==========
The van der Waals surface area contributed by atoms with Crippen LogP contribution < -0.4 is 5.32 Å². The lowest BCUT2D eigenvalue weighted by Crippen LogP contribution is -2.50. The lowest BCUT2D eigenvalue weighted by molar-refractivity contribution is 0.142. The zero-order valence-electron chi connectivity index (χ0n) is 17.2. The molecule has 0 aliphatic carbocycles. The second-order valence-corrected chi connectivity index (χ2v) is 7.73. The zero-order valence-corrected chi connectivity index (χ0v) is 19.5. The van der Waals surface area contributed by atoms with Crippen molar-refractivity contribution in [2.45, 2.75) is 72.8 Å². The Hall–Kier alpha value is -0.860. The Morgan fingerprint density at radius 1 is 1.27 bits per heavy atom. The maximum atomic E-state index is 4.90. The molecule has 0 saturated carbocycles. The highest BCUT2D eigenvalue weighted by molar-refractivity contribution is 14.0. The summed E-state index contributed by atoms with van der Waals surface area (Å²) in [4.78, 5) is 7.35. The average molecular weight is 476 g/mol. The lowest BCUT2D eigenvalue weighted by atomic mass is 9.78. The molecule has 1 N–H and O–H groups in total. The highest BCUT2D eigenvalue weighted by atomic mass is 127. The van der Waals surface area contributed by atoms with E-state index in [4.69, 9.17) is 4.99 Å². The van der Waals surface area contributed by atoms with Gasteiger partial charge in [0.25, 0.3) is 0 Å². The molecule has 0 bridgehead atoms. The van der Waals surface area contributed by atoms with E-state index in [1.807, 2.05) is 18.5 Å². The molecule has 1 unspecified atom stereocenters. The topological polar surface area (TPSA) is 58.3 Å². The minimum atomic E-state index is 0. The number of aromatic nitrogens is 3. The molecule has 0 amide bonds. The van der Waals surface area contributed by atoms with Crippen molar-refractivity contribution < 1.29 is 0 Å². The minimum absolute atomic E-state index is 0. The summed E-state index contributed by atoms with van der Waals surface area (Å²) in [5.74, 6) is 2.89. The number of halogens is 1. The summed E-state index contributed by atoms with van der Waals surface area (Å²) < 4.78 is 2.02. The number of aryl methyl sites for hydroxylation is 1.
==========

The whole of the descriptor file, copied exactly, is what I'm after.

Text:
The van der Waals surface area contributed by atoms with Crippen LogP contribution < -0.4 is 5.32 Å². The lowest BCUT2D eigenvalue weighted by Crippen LogP contribution is -2.50. The lowest BCUT2D eigenvalue weighted by molar-refractivity contribution is 0.142. The zero-order valence-electron chi connectivity index (χ0n) is 17.2. The molecule has 0 aliphatic carbocycles. The second-order valence-corrected chi connectivity index (χ2v) is 7.73. The zero-order valence-corrected chi connectivity index (χ0v) is 19.5. The van der Waals surface area contributed by atoms with Crippen molar-refractivity contribution in [2.45, 2.75) is 72.8 Å². The Hall–Kier alpha value is -0.860. The Morgan fingerprint density at radius 1 is 1.27 bits per heavy atom. The maximum atomic E-state index is 4.90. The molecule has 0 saturated carbocycles. The highest BCUT2D eigenvalue weighted by molar-refractivity contribution is 14.0. The summed E-state index contributed by atoms with van der Waals surface area (Å²) in [4.78, 5) is 7.35. The average molecular weight is 476 g/mol. The lowest BCUT2D eigenvalue weighted by atomic mass is 9.78. The molecule has 1 N–H and O–H groups in total. The highest BCUT2D eigenvalue weighted by atomic mass is 127. The van der Waals surface area contributed by atoms with E-state index in [4.69, 9.17) is 4.99 Å². The van der Waals surface area contributed by atoms with Gasteiger partial charge in [0.25, 0.3) is 0 Å². The molecule has 0 bridgehead atoms. The van der Waals surface area contributed by atoms with E-state index in [1.807, 2.05) is 18.5 Å². The molecule has 1 unspecified atom stereocenters. The topological polar surface area (TPSA) is 58.3 Å². The minimum atomic E-state index is 0. The number of aromatic nitrogens is 3. The molecule has 0 amide bonds. The van der Waals surface area contributed by atoms with Crippen molar-refractivity contribution < 1.29 is 0 Å². The minimum absolute atomic E-state index is 0. The summed E-state index contributed by atoms with van der Waals surface area (Å²) in [5.74, 6) is 2.89. The number of halogens is 1. The summed E-state index contributed by atoms with van der Waals surface area (Å²) < 4.78 is 2.02. The number of aryl methyl sites for hydroxylation is 1.